Less than a week ago I moved for work to Doha, Qatar. I was rather worried, I have to say. The reaction from my colleagues was mostly negative: affectionate, but negative. The reaction from my friends was mixed: some found it excellent, other congratulate me, others said they'll miss us (and me to them!)

My first impression of Doha, is that I do not have a first impression ;-) So far I've only picked small clues about how things will be. Probably many of them are wrong. I write them here to laugh about them later.

The first things is that it is ridiculously hot, 40 Celsius during most of the day, and everybody says this is just a small preview of what is about to come in the next months, where it will go to 50 Celsius and "you won't be able to stand in the sun for 5 minutes".

The cats hated to travel. They spent 12 hours in the cages, with 6 of them flying. When they were "delivered" to me, I found them alone next to the luggage belt. The good thing: they still had water in their dishes, meaning they were not moved so much. The cats were weird after the trip, they did not want to eat and were searching for Fabiola, but now they are easier, eating and wanting to go to the backyard. That, I will let them do it later on when they are more used to this place. For now, Panterita and Trufa are a big chunk of my social life.

I was assigned a house in a gated community where there are mostly people related to education/universities, many families with kids. The community has its own pool and gym. The house looks huge compared with what I've experienced in the last years: Rome (a studio of 16 sq m) and Barcelona (flats of 48 and 64 sq m).

* * *

The other part of my social life are conversations with taxi drivers. Kind of groundhog day: soccer, where is Chile, where is Sri Lanka or Ethiopia, how hot it is in summer, etc. Language is a big barrier. At work everybody speaks English, many of them better than I. Outside work people speak little English or the minimum for basic stuff.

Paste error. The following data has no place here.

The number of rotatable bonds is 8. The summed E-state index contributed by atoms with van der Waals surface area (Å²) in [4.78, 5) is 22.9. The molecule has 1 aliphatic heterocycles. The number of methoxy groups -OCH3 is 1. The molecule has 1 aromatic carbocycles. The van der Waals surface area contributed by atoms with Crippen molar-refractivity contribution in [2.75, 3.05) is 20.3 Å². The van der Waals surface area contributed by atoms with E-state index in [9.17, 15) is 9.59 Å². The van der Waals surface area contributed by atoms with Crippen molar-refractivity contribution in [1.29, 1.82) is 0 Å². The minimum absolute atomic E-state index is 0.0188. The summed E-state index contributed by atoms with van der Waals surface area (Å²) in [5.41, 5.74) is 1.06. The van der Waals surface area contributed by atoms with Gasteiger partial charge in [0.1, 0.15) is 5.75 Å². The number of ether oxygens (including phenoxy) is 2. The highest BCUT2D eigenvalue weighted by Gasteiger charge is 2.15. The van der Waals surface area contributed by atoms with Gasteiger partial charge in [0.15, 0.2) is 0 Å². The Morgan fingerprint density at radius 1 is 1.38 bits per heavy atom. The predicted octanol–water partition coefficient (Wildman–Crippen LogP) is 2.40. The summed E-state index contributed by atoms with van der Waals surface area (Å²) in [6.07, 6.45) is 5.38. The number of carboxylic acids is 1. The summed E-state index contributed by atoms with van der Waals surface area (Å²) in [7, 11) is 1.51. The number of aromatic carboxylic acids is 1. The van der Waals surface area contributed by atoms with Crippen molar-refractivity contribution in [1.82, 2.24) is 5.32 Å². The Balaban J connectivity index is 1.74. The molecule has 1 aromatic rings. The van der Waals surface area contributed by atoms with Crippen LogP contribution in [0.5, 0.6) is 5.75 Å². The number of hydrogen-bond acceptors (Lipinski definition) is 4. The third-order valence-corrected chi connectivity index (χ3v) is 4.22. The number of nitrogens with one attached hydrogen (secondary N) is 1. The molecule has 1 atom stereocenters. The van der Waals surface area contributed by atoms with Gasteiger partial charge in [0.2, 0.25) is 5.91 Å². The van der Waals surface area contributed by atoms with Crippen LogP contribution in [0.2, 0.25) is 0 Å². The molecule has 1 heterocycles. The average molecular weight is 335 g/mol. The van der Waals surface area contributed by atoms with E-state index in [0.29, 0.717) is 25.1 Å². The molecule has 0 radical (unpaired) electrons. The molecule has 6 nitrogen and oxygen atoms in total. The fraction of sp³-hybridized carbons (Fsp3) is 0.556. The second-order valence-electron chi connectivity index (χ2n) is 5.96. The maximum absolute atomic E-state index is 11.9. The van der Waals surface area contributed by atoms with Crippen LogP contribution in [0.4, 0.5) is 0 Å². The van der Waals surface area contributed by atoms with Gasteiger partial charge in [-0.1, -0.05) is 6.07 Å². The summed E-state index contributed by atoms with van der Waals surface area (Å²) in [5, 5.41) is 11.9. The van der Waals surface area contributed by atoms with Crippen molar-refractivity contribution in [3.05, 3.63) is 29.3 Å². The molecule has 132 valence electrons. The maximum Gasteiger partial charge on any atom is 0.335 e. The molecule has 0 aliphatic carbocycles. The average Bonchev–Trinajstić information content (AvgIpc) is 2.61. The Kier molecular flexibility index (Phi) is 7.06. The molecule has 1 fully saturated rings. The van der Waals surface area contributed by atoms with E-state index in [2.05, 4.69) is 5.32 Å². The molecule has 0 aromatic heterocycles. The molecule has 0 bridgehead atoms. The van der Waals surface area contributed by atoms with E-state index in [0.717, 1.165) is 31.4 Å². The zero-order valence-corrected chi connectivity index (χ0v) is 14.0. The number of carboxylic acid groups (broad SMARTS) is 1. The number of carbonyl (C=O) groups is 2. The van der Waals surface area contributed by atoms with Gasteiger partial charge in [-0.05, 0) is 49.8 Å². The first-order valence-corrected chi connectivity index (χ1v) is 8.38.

And my activity so far has been ... shopping ;-) To get the home ready, to buy food, a cellphone, etc. There is a mini-mall with a medium-size supermarket attached to the community and I've also gone to the City Center which is the largest shopping mall. Prices are similar to the convenience stores in Barcelona. Here is a sample with approximate prices:

  • 500g of pasta = 1 eur.
  • Colgate toothpaste = 1 eur.
  • Two liters of watermelon juice = 2 eur.
  • Shampoo HnS = 3 eur.
  • Small box of champignon = 1.5 eur
  • One cucumber = 2 eur.
  • Box of tea bags = 1.5 eur.
  • One lettuce = 0.5 eur.
  • Taxi from home to airport, 30 min = 10 eur.
  • Taxi from home to city center, 20 min = 8 eur.

The bills are quite decorated, and as I mix lila and blue I tend to confuse the bills of 100 qar (20 eur) and 1 qar (0.2 eur).

* * *

Most local women wear the Abaya (it covers the head and the body, but not the face) and about half wears a Niqab (a veil that allows you to see only the eyes). I have not seen any woman in Burqa (the one with the net in front of the eyes). Non-qatari women wear whatever they like: jeans, skirts (below the knee), t-shirts, etc. The only thing I saw was at the entrance of the Islamic Museum a friend of mine was asked to cover her shoulders.

On that count, I have not experienced a "cultural shock". I hope to postpone that as much as possible. Well, I was about to experience it: in the toilet at the shopping mall there was a place that looked like an urinal but it was to wash your feet before praying ... fortunately I was suspicious and did not use it for what I thought it was used ;-)

Besides, in many aspects it is a developing country and in that sense, to a first-class human (I am second class), Qatar may look more strange. For instance: my experience to pass some accompanied cargo through customs was strange: there are written rules, unwritten rules, people asking you for money around, it is not clear immediately what for, and in general something systematically dysfunctional. But it can be understood. The logic is that you elbow your way to the counter and shove your papers in front of an officer, smile, and wait. Finally you have to pay to the guys that asked you for money initially because they are legally part of this business, kind of para-officers of this place.

The good side: rules are flexible. For instance the shuttle bus in the airport stops anywhere.